• Will your mover provide their estimate in writing? Over-the-phone quotes aren’t reliable because they can’t be verified—so don’t trust them.

Finally, never provide a large deposit for your move up-front. Why would you ever give someone a significant amount of money for a job they haven’t done yet? Many reputable movers will ask for a deposit of some kind—but it shouldn’t be more than 25% of the total cost, and it should never be over 50%.

How Can You Make Sure Your Items Aren’t Damaged During the Move?

If you’ve ever moved before, you know the last thing you want is for your property to get damaged on the way to its destination. And unfortunately, more time on the road means more bumps, sharp turns, and other hazards to your furniture and other items.

That said, here are some suggestions for keeping your things safe during a long-distance move:

Ask the Mover What They’ll Do to Protect Your Items

Most movers will take a few basic steps to prevent your items from sliding around in the truck while it’s on the road. They’ll pack the truck tightly, making sure items don’t have room to shift—and they’ll normally lash heavy things like bed frames to the sides of the truck with buckles and straps. But beyond that, it’s usually up to you.

Wrap Anything You Don’t Want Scratched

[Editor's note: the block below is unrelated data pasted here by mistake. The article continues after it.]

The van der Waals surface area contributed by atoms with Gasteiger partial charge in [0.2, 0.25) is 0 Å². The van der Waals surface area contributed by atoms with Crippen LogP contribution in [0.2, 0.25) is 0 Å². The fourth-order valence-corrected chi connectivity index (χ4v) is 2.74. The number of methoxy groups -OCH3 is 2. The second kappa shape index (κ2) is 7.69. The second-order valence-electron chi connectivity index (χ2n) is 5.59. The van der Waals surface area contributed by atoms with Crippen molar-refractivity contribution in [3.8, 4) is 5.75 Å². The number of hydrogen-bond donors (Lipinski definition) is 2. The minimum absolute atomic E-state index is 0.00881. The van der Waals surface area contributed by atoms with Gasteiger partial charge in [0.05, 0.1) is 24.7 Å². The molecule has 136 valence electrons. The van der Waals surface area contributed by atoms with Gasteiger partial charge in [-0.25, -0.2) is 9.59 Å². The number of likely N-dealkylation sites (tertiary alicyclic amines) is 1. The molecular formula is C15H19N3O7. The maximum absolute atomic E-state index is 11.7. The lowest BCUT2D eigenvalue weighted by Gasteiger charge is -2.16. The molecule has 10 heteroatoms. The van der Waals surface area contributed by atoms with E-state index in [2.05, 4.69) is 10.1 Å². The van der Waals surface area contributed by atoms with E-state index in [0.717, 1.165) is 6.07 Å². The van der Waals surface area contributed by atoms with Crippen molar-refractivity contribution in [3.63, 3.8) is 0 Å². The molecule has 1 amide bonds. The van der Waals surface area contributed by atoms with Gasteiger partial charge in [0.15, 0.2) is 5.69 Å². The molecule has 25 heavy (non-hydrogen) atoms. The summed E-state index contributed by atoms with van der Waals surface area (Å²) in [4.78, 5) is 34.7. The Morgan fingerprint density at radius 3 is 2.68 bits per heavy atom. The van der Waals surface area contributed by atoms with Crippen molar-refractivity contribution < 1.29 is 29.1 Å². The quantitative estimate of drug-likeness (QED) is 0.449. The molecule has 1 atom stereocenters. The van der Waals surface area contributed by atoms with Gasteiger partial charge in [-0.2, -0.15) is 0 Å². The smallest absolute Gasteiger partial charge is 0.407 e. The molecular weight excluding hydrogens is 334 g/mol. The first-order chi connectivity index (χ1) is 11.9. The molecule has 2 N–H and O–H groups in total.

Your furniture might be sturdy, but it can still get scratched from rubbing against other objects. Use blankets or foam pads to cover any surfaces you want to keep scratch-proof.

Pre-Pack Sensitive Items

Cardboard boxes, styrofoam pills, and bubble wrap are three of your best friends when it comes to long-distance moves. If you’re shipping delicate items like appliances, musical instruments, or artwork, you need to pack it up securely before the move.

Finally, use packing tape to seal any boxes you’ve placed these items in. Masking tape won’t do; it tends to come loose easily and can result in your items spilling out of their safe place.

What Questions Should You Ask a Mover You Are Considering?

Even if you think you’ve found the perfect moving company, it’s always a good idea to ask your potential mover some questions before you agree to using their services. Here’s a handy list of questions to ask before hiring your mover—and don’t worry about offending them; any mover worth their salt should expect you to ask these things:

  • What forms of payment do you accept?
  • What are the additional costs if I need to add extra items on short notice?
  • Will I need to pay a deposit up front, and is it refundable or held as a penalty to cover cancellations?
  • How will you protect my belongings during the move?
  • When will you take inventory of my items (provincial transportation regulations require movers to inventory items and recommend they tag and list each item)?
  • How and when will you provide me with a copy of the inventory for my records?
  • How much are you liable for if my goods become lost or damaged during the move?
  • Does your amount of liability change for items I pack myself?
  • How can I make a claim, and are there any time limits for doing so?

Using the information above, you should be able to hire an effective mover without anxiety or undue risk. For more information about how to make your long-distance move a success, contact us and speak to someone on our team who can answer your questions in detail.